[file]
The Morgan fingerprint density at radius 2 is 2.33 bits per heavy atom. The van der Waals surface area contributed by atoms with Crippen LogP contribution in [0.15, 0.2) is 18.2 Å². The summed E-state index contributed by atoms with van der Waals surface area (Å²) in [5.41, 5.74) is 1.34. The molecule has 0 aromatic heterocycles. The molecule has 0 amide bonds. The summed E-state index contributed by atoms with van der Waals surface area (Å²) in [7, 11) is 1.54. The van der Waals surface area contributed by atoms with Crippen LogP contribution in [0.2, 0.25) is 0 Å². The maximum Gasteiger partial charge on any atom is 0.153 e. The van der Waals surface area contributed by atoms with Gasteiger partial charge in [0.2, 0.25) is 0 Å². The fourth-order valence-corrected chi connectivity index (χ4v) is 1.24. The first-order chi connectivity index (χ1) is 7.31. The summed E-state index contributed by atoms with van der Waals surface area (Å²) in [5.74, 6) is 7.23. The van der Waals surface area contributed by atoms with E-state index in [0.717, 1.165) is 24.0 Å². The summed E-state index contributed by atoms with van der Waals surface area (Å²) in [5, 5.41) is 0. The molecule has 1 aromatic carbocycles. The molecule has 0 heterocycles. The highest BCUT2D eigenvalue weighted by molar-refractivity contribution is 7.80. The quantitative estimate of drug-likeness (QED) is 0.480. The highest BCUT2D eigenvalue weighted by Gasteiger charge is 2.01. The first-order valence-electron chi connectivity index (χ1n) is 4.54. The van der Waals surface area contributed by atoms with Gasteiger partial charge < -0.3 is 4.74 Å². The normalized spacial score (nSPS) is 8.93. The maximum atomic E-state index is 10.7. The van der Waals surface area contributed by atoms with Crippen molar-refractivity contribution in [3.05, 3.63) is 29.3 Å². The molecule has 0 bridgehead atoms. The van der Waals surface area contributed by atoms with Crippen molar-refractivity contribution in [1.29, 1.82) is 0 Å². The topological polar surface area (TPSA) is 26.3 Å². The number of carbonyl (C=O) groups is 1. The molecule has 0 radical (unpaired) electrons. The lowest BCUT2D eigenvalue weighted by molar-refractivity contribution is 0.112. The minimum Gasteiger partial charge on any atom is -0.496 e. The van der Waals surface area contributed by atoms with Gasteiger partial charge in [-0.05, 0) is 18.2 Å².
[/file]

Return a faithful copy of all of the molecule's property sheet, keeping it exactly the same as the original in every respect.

The Morgan fingerprint density at radius 2 is 2.33 bits per heavy atom. The van der Waals surface area contributed by atoms with Crippen LogP contribution in [0.15, 0.2) is 18.2 Å². The summed E-state index contributed by atoms with van der Waals surface area (Å²) in [5.41, 5.74) is 1.34. The molecule has 0 aromatic heterocycles. The molecule has 0 amide bonds. The summed E-state index contributed by atoms with van der Waals surface area (Å²) in [7, 11) is 1.54. The van der Waals surface area contributed by atoms with Crippen LogP contribution in [0.2, 0.25) is 0 Å². The maximum Gasteiger partial charge on any atom is 0.153 e. The van der Waals surface area contributed by atoms with Gasteiger partial charge in [0.2, 0.25) is 0 Å². The fourth-order valence-corrected chi connectivity index (χ4v) is 1.24. The first-order chi connectivity index (χ1) is 7.31. The summed E-state index contributed by atoms with van der Waals surface area (Å²) in [5.74, 6) is 7.23. The van der Waals surface area contributed by atoms with E-state index in [0.717, 1.165) is 24.0 Å². The summed E-state index contributed by atoms with van der Waals surface area (Å²) in [5, 5.41) is 0. The molecule has 1 aromatic carbocycles. The molecule has 0 heterocycles. The highest BCUT2D eigenvalue weighted by molar-refractivity contribution is 7.80. The quantitative estimate of drug-likeness (QED) is 0.480. The highest BCUT2D eigenvalue weighted by Gasteiger charge is 2.01. The first-order valence-electron chi connectivity index (χ1n) is 4.54. The van der Waals surface area contributed by atoms with Gasteiger partial charge < -0.3 is 4.74 Å². The normalized spacial score (nSPS) is 8.93. The maximum atomic E-state index is 10.7. The van der Waals surface area contributed by atoms with Crippen molar-refractivity contribution in [3.05, 3.63) is 29.3 Å². The molecule has 0 bridgehead atoms. The van der Waals surface area contributed by atoms with Crippen molar-refractivity contribution in [1.29, 1.82) is 0 Å². The topological polar surface area (TPSA) is 26.3 Å². The number of carbonyl (C=O) groups is 1. The molecule has 0 radical (unpaired) electrons. The lowest BCUT2D eigenvalue weighted by molar-refractivity contribution is 0.112. The minimum Gasteiger partial charge on any atom is -0.496 e. The van der Waals surface area contributed by atoms with Gasteiger partial charge in [-0.05, 0) is 18.2 Å².